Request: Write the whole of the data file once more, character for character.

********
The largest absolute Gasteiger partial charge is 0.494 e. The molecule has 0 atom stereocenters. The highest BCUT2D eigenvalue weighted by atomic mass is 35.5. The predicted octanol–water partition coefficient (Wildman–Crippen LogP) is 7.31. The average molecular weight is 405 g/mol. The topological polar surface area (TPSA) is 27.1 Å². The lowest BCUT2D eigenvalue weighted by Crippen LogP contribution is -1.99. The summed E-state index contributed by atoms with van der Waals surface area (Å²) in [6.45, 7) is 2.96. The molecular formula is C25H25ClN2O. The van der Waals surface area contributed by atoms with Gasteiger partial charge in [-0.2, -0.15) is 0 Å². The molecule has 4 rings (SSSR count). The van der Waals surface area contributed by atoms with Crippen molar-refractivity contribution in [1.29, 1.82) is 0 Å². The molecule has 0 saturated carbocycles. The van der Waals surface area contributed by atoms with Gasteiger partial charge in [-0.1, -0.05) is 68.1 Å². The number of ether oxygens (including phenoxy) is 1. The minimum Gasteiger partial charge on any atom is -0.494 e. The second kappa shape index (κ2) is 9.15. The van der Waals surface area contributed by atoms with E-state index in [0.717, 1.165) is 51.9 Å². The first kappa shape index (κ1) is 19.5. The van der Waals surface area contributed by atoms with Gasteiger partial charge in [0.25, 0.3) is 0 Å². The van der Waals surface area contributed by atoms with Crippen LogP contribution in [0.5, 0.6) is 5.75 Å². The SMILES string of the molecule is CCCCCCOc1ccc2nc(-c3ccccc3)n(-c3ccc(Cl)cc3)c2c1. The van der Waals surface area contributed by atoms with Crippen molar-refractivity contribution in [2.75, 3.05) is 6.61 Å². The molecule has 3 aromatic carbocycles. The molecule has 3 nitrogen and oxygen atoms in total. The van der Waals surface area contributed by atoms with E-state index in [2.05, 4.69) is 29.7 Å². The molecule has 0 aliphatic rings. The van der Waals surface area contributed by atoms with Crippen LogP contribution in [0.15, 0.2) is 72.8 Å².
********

The largest absolute Gasteiger partial charge is 0.494 e. The molecule has 0 atom stereocenters. The highest BCUT2D eigenvalue weighted by atomic mass is 35.5. The predicted octanol–water partition coefficient (Wildman–Crippen LogP) is 7.31. The average molecular weight is 405 g/mol. The topological polar surface area (TPSA) is 27.1 Å². The lowest BCUT2D eigenvalue weighted by Crippen LogP contribution is -1.99. The summed E-state index contributed by atoms with van der Waals surface area (Å²) in [6.45, 7) is 2.96. The molecular formula is C25H25ClN2O. The van der Waals surface area contributed by atoms with Gasteiger partial charge in [-0.2, -0.15) is 0 Å². The molecule has 4 rings (SSSR count). The van der Waals surface area contributed by atoms with Crippen molar-refractivity contribution in [1.29, 1.82) is 0 Å². The molecule has 0 saturated carbocycles. The van der Waals surface area contributed by atoms with Gasteiger partial charge in [-0.1, -0.05) is 68.1 Å². The number of ether oxygens (including phenoxy) is 1. The minimum Gasteiger partial charge on any atom is -0.494 e. The second kappa shape index (κ2) is 9.15. The van der Waals surface area contributed by atoms with E-state index in [0.717, 1.165) is 51.9 Å². The first kappa shape index (κ1) is 19.5. The van der Waals surface area contributed by atoms with Gasteiger partial charge in [0.25, 0.3) is 0 Å². The van der Waals surface area contributed by atoms with Crippen LogP contribution in [0.5, 0.6) is 5.75 Å². The SMILES string of the molecule is CCCCCCOc1ccc2nc(-c3ccccc3)n(-c3ccc(Cl)cc3)c2c1. The van der Waals surface area contributed by atoms with Crippen molar-refractivity contribution in [2.75, 3.05) is 6.61 Å². The molecule has 3 aromatic carbocycles. The molecule has 3 nitrogen and oxygen atoms in total. The van der Waals surface area contributed by atoms with E-state index in [2.05, 4.69) is 29.7 Å². The molecule has 0 aliphatic rings. The van der Waals surface area contributed by atoms with Crippen LogP contribution in [0.15, 0.2) is 72.8 Å².